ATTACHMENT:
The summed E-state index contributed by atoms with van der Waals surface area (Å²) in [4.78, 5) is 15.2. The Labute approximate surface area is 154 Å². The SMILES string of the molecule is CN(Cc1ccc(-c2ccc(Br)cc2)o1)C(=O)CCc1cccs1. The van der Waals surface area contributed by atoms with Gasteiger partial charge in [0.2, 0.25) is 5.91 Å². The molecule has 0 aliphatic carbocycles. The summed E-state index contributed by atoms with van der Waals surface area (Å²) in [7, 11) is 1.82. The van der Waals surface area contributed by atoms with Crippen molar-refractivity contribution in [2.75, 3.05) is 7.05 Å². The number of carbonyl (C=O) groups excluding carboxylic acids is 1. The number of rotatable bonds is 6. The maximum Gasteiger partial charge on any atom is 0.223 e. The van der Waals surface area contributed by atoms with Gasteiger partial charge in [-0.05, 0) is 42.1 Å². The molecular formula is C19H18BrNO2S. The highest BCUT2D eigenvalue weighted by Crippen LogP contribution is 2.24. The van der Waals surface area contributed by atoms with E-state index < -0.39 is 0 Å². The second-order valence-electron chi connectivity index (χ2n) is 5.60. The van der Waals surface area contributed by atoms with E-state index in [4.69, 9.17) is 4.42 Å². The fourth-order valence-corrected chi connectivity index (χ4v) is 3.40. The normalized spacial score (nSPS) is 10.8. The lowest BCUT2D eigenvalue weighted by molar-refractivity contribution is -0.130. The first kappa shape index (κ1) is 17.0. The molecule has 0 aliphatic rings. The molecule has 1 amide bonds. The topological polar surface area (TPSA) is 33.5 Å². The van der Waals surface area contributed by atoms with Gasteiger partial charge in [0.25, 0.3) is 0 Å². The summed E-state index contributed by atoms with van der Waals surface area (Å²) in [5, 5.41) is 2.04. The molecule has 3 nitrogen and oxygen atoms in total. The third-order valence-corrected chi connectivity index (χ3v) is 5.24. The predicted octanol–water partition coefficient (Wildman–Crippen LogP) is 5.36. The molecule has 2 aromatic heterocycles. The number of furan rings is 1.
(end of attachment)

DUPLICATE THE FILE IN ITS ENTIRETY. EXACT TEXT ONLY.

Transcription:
The summed E-state index contributed by atoms with van der Waals surface area (Å²) in [4.78, 5) is 15.2. The Labute approximate surface area is 154 Å². The SMILES string of the molecule is CN(Cc1ccc(-c2ccc(Br)cc2)o1)C(=O)CCc1cccs1. The van der Waals surface area contributed by atoms with Gasteiger partial charge in [0.2, 0.25) is 5.91 Å². The molecule has 0 aliphatic carbocycles. The summed E-state index contributed by atoms with van der Waals surface area (Å²) in [7, 11) is 1.82. The van der Waals surface area contributed by atoms with Crippen molar-refractivity contribution in [2.75, 3.05) is 7.05 Å². The number of carbonyl (C=O) groups excluding carboxylic acids is 1. The number of rotatable bonds is 6. The maximum Gasteiger partial charge on any atom is 0.223 e. The van der Waals surface area contributed by atoms with Gasteiger partial charge in [-0.05, 0) is 42.1 Å². The molecular formula is C19H18BrNO2S. The highest BCUT2D eigenvalue weighted by Crippen LogP contribution is 2.24. The van der Waals surface area contributed by atoms with E-state index < -0.39 is 0 Å². The second-order valence-electron chi connectivity index (χ2n) is 5.60. The van der Waals surface area contributed by atoms with E-state index in [4.69, 9.17) is 4.42 Å². The fourth-order valence-corrected chi connectivity index (χ4v) is 3.40. The normalized spacial score (nSPS) is 10.8. The lowest BCUT2D eigenvalue weighted by molar-refractivity contribution is -0.130. The first kappa shape index (κ1) is 17.0. The molecule has 0 aliphatic rings. The molecule has 1 amide bonds. The topological polar surface area (TPSA) is 33.5 Å². The van der Waals surface area contributed by atoms with Gasteiger partial charge in [0.25, 0.3) is 0 Å². The summed E-state index contributed by atoms with van der Waals surface area (Å²) in [5, 5.41) is 2.04. The molecule has 3 nitrogen and oxygen atoms in total. The third-order valence-corrected chi connectivity index (χ3v) is 5.24. The predicted octanol–water partition coefficient (Wildman–Crippen LogP) is 5.36. The molecule has 2 aromatic heterocycles. The number of furan rings is 1.